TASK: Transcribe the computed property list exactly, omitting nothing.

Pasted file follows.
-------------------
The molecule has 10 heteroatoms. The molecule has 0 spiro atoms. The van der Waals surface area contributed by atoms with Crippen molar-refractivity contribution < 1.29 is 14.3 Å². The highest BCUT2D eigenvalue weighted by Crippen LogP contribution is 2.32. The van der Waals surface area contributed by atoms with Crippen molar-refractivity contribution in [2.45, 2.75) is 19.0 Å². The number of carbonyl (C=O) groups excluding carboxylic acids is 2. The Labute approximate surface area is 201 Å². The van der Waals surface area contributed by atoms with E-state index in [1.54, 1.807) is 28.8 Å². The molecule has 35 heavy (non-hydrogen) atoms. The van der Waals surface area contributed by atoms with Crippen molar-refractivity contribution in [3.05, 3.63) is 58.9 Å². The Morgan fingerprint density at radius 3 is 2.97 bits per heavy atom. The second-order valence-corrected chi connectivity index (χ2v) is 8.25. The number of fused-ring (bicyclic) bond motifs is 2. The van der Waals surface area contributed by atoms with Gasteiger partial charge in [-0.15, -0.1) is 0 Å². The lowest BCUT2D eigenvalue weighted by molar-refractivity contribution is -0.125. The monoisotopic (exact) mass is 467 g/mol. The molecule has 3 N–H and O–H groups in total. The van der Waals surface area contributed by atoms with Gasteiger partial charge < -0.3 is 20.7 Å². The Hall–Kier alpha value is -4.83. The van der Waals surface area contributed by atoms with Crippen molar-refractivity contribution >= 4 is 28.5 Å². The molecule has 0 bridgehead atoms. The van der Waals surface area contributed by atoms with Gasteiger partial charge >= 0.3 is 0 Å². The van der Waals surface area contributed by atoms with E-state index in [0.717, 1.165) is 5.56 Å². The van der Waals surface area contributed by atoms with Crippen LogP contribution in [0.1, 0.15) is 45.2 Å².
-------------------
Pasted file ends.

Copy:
The molecule has 10 heteroatoms. The molecule has 0 spiro atoms. The van der Waals surface area contributed by atoms with Crippen molar-refractivity contribution < 1.29 is 14.3 Å². The highest BCUT2D eigenvalue weighted by Crippen LogP contribution is 2.32. The van der Waals surface area contributed by atoms with Crippen molar-refractivity contribution in [2.45, 2.75) is 19.0 Å². The number of carbonyl (C=O) groups excluding carboxylic acids is 2. The Labute approximate surface area is 201 Å². The van der Waals surface area contributed by atoms with E-state index in [1.54, 1.807) is 28.8 Å². The molecule has 35 heavy (non-hydrogen) atoms. The van der Waals surface area contributed by atoms with Crippen molar-refractivity contribution in [3.05, 3.63) is 58.9 Å². The Morgan fingerprint density at radius 3 is 2.97 bits per heavy atom. The second-order valence-corrected chi connectivity index (χ2v) is 8.25. The number of fused-ring (bicyclic) bond motifs is 2. The van der Waals surface area contributed by atoms with Gasteiger partial charge in [-0.15, -0.1) is 0 Å². The lowest BCUT2D eigenvalue weighted by molar-refractivity contribution is -0.125. The monoisotopic (exact) mass is 467 g/mol. The molecule has 3 N–H and O–H groups in total. The van der Waals surface area contributed by atoms with Gasteiger partial charge < -0.3 is 20.7 Å². The Hall–Kier alpha value is -4.83. The van der Waals surface area contributed by atoms with Crippen molar-refractivity contribution >= 4 is 28.5 Å². The molecule has 0 bridgehead atoms. The van der Waals surface area contributed by atoms with Gasteiger partial charge >= 0.3 is 0 Å². The van der Waals surface area contributed by atoms with E-state index in [0.717, 1.165) is 5.56 Å². The van der Waals surface area contributed by atoms with Crippen LogP contribution in [0.1, 0.15) is 45.2 Å².